Why Are Germans So Obsessed With the American Wild West?

Mar 04, 2014 at 10:32 AM ET

Out in the suburbs, next to a Burger King and a Siemens factory, there’s an old wooden saloon with a confederate flag flying above it.

Inside, women wear long dresses and men sport cowboy hats, as they dance to country-western music.

“My club name is Billy the Kid,” says one of the cowboys. He’s wearing a pearl-colored vest and is brandishing a Colt .357 Magnum, which he carries in a leather holster on his hip.

The scene looks like something out of the Old West. But I’m on the outskirts of West Berlin, talking to a bunch of Germans (the cowboy’s real name is Herbert Müller and his gun shoots blanks). It’s just another Saturday night here at the the Cowboy Club Old Texas Berlin.

Germany is obsessed with the Old West, and this town in Berlin is just one of roughly a dozen like it across the country. The obsession comes from the works of Karl May, a German writer who penned dozens of Old West novels in the late 1800s and early 1900s. May never visited the American West, so his depiction of life on the frontier is largely fictional. But he tapped into a desire for escapism in Germany at a time when the country was looking outwards for heroes. He’s sold more than 100 million copies of his books to German readers, and every summer, some 300,000 Germans attend a festival in his honor.

The Cowboy Club Old Texas Berlin started back in 1950, and its members built out the town by hand in the 1970s. There are now 21 buildings, including a blacksmith’s shop, a replica of the Alamo, a church where weddings are held, a Mexican-themed cantina and a museum.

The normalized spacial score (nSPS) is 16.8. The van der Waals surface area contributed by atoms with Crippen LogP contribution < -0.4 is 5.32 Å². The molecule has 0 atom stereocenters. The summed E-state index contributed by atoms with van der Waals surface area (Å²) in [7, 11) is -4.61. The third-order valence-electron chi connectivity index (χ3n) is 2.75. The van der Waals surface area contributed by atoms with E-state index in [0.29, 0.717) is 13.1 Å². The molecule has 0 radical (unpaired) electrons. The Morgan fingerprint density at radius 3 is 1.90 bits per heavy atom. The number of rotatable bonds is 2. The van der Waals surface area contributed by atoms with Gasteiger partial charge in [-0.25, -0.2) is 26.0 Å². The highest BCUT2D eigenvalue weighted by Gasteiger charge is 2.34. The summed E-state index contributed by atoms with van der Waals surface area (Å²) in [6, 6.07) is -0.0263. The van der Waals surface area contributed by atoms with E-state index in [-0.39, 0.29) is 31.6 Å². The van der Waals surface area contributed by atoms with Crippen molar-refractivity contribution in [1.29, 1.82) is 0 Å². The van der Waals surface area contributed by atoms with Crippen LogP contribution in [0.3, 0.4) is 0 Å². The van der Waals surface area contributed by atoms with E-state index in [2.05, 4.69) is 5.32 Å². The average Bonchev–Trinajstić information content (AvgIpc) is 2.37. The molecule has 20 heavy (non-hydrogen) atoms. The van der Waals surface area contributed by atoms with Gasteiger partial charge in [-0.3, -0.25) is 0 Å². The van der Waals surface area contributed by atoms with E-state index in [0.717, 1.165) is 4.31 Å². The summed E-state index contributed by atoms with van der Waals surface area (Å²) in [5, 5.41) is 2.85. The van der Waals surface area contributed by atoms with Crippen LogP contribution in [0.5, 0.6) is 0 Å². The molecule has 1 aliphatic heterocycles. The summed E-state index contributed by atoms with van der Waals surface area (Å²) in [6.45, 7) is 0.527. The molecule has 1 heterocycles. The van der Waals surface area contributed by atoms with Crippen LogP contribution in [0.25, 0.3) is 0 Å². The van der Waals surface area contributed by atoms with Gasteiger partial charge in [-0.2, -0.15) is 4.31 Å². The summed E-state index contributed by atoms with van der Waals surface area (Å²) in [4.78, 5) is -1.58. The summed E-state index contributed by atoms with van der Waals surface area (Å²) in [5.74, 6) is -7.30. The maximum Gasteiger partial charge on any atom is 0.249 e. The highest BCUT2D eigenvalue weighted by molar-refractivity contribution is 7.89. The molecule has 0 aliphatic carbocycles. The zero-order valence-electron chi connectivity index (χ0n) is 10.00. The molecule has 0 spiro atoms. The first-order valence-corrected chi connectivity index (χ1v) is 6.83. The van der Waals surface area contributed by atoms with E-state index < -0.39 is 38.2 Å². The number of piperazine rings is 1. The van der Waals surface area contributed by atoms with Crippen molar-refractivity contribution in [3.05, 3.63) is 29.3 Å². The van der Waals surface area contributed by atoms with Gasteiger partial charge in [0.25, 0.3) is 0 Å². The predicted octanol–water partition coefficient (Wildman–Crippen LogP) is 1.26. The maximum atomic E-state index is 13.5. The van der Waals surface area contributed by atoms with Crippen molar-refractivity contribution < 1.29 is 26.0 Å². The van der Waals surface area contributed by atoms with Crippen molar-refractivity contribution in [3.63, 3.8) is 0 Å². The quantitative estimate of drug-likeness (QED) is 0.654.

People like Mario Schmidt, 53, the deputy sheriff of the town, are in charge of upkeep (in real life he works as an electrician). He’s been trying to redo the old wiring in the buildings and bring everything up to code. It’s time-consuming, but there are a few perks: He gets to spend the night in town during the parties that members throw once a month.

When the Cowboy Club isn’t partying, it hosts school groups. Some people even use it for weddings and film sets. Movies have informed many of the town’s details, since most members of the club have never been to the United States, where the Old West is long extinct.

Back in the saloon, Torsten Kranz, 49, has a business card with a photo of Walker, Texas Ranger on it. For years, he and his wife, Denise, 49, have been saving for a trip to America but still haven’t put together the funds.

“I don’t know,” Denise says, “if it will ever happen.”